The United States is a nation of laws and, if you break those laws, you generally go to jail after due process. It seems that COVID-19 has abandoned all hints of what America used to be, in more ways than one, and now we're treading on a new era of Americanism that is starting to look more like 1943 Germany.
Shelley Luther, who owns Salon À la Mode, was sentenced to a week in jail and $7,000 in fines today in what appears to be an attempt to send a message.
Instead of just sentencing a salon owner today for violating Governor Greg Abbott's coronavirus shutdown order, a City of Dallas restraining order and a cease-and-desist letter; Dallas County Judge Eric Moyé wanted Luther to apologize.
Moyé, who is up for re-election this year, told Luther that he would consider not giving her jail time if she admitted that she was wrong, that she was selfish and apologize to the elected officials whose orders she violated.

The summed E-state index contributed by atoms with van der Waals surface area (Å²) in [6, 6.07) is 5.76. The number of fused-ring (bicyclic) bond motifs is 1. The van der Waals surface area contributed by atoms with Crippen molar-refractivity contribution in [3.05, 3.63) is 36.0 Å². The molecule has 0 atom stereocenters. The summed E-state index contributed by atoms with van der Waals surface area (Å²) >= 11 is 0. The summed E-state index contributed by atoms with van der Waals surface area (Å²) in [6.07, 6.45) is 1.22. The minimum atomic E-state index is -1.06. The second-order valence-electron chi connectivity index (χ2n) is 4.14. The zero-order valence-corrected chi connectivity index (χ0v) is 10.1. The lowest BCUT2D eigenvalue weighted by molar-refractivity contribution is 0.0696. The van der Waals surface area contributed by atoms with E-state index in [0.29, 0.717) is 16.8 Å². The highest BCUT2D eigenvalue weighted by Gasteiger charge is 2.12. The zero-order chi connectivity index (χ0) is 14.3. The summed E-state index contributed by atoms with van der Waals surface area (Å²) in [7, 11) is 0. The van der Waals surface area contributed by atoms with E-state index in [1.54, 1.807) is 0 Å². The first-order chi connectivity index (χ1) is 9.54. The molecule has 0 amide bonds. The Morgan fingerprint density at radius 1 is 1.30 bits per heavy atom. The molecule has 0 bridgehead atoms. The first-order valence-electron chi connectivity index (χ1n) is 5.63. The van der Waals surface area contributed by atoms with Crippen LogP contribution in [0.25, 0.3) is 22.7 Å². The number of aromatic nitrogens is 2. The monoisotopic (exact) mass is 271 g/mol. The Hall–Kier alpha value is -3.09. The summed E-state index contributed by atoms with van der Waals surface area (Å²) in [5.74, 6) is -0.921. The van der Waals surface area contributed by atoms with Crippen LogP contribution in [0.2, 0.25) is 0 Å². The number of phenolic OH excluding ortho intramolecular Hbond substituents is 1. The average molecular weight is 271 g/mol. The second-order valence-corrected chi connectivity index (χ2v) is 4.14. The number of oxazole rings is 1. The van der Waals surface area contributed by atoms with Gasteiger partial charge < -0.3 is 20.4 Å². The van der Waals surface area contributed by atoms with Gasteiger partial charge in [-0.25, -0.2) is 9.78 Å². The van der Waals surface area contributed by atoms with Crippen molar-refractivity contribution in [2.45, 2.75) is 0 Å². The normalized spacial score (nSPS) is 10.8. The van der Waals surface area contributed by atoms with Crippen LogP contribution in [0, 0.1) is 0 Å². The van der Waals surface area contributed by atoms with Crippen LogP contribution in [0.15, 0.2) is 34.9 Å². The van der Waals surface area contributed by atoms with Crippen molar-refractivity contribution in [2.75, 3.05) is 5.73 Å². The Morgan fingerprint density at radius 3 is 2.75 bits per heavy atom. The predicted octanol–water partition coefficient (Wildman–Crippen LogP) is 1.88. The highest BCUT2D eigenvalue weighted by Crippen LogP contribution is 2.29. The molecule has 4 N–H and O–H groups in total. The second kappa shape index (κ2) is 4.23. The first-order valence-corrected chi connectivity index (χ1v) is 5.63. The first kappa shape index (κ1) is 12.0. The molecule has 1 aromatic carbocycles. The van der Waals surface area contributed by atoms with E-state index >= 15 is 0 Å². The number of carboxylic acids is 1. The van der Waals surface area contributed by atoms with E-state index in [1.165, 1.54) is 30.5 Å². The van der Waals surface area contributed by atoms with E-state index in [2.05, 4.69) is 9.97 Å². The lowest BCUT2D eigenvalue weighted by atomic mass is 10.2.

A GoFundMe has been set up to help Luther with the mounting legal fees.
I have much respect for this court and laws. I have never been in this position before and it's not someplace that I want to be, but I have to disagree with you, sir, when you say that I'm selfish because feeding my kids — is not selfish.
I have hair stylists that are going hungry because they'd rather feed their kids. So sir, if you think the law is more important than kids getting fed, then please go ahead with your decision but I am not going to shut the salon.Shelley Luther responding to Moyé in court
If she is found guilty of breaking the law after receiving the due process afforded to her by the Constitution, no matter how stupid, undeserving and unfair she may think it is, she should be reprimanded.
To stipulate that a defendant must apologize to protect feelings and allow elected politicians to save face – or be sentenced to serve time – is a clear indication that other motives played a part. The Judge wanted a sound bite.
Acknowledge. Repent. Apologize.
When a hostage is taken in Syria, the first thing ISIS will do is get the prisoner to acknowledge their perceived crimes, to repent and to apologize on camera. It's then used as propaganda material.
For Shelley Luther, her captor is Texas and her crime is heresy.